Published January 17th 2016 by Wisheart Press
When an American tourist is murdered with a scone in Gemma Rose’s quaint Oxfordshire tearoom, she suddenly finds herself apron-deep in a mystery involving long-buried secrets from Oxford’s past.
Armed with her insider knowledge of the University and with the help of four nosy old ladies from the village (not to mention a cheeky little tabby cat named Muesli), Gemma sets out to solve the mystery—all while dealing with her matchmaking mother and the return of her old college love, Devlin O’Connor, now a dashing CID detective.
But with the body count rising and her business going bust, can Gemma find the killer before things turn to custard? (**Traditional English scone recipe included)
I read the prequel to this book several years ago and always wanted to continue reading about Gemma, Cassie, and the biddies and I am glad I finally did. Gemma did what everyone expected by going to Oxford, getting a well-paid job where she moved to Australia, and she was not happy. She quit her job and moved home buying a local tearoom what had closed in nearby village, Meadowford-on-Smythe. The only drawback is moving back in with her parents, particularly her well-meaning, yet pushy mum. She is working hard trying to get The Little Stables Tearoom off the ground. With the help of her friend Cassie and cook, Fletcher. they seem to be on the right path, until an American is found dead in her courtyard, with a scone shoved down his throat. Gemma needs to get this case solved or her business is not going to survive.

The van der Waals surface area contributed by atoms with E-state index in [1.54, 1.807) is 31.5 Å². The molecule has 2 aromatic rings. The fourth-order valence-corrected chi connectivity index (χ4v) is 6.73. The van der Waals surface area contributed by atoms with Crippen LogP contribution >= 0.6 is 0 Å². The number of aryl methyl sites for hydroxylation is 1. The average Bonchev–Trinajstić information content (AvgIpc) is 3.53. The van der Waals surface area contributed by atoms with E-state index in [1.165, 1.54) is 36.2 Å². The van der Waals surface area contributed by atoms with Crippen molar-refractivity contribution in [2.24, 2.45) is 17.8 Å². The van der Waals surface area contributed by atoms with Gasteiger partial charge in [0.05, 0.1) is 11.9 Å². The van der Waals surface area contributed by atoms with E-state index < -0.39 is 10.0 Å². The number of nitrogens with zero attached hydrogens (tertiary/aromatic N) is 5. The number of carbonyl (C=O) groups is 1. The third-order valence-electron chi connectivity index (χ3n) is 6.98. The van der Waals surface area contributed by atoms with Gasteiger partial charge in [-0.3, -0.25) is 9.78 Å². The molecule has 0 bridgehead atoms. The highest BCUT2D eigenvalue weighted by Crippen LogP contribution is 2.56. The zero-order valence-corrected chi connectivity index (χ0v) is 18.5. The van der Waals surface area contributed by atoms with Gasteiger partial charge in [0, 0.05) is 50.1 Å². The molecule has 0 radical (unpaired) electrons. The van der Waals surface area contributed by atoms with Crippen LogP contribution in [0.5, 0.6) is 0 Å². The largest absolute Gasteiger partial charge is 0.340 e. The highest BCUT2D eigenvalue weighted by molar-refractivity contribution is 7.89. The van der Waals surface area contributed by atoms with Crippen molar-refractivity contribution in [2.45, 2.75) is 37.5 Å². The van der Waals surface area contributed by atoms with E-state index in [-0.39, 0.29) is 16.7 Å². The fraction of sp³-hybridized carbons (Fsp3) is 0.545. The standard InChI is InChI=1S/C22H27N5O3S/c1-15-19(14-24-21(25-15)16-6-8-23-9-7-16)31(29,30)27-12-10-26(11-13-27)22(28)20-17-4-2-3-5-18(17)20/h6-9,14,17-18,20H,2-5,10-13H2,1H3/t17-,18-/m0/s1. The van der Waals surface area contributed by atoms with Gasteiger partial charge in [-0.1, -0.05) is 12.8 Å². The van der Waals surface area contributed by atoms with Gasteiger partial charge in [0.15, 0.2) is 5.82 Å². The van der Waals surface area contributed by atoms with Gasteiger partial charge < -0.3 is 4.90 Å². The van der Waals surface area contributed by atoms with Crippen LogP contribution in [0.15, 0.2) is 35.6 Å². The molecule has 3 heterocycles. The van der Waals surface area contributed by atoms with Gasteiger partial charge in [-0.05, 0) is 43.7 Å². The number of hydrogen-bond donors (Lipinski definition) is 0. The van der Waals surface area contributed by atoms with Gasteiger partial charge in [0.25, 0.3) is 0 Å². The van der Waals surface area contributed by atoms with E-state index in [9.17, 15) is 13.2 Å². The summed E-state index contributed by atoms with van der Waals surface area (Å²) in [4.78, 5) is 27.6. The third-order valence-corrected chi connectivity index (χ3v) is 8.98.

Gemma is a wonderful and relatable character. So many people can relate to meddling, yet meaningful mothers. I love her relationship with her parents and that she knows her mum is acting out of love. She is smart, patient, a loyal friend, a savvy business woman and I love her relationship with her regulars (i.e. the old biddies). The side characters add so much to the story. The biddies get involved in trying to solve the case and they are a hoot. You have to love these ladies, who can hold their own in even the stickiest situations. Detective Devlin O’Connor, is the local detective on the case. It turns out he is an ex-flame of Gemma’s and she might still harbour feelings for him. Will there be a relationship? Only time will tell. I can’t forget Museli, the cat. He doesn’t play a huge role in this book, yet an important one. He is adorable and I am looking forward to seeing what he gets into in future offerings.
The setting of the small village in Oxfordshire is great. The descriptions have me wanting to visit there, if I ever make it back over the pond. The mystery was well-paced, with some red-herrings and several twists. The victim was not well-liked, so there were many suspects. Gemma eventually solves the case, but does not take silly chances. I never shouted at the book saying don’t go there! The Detectives were not bumblers either, which I also liked. They were on the right track and probably would have solved it shortly. Gemma’s connections were the only reason she did before them. Overall, I enjoyed this cozy mystery, with its laid back humour, great characters and setting and interesting mystery. I definitely recommend this one to cozy mystery lovers, especially if you enjoy a British setting.
About the Author:
A globe-trotter all her life, Hsin-Yi has lived in a variety of cultures, from Dubai to Auckland, London to New Jersey, but is now happily settled in Perth, Western Australia, with her husband and a rescue kitty named Muesli. You can learn more about her (and the real-life Honey and Muesli who inspired the characters in the stories) at: www.hyhanna.com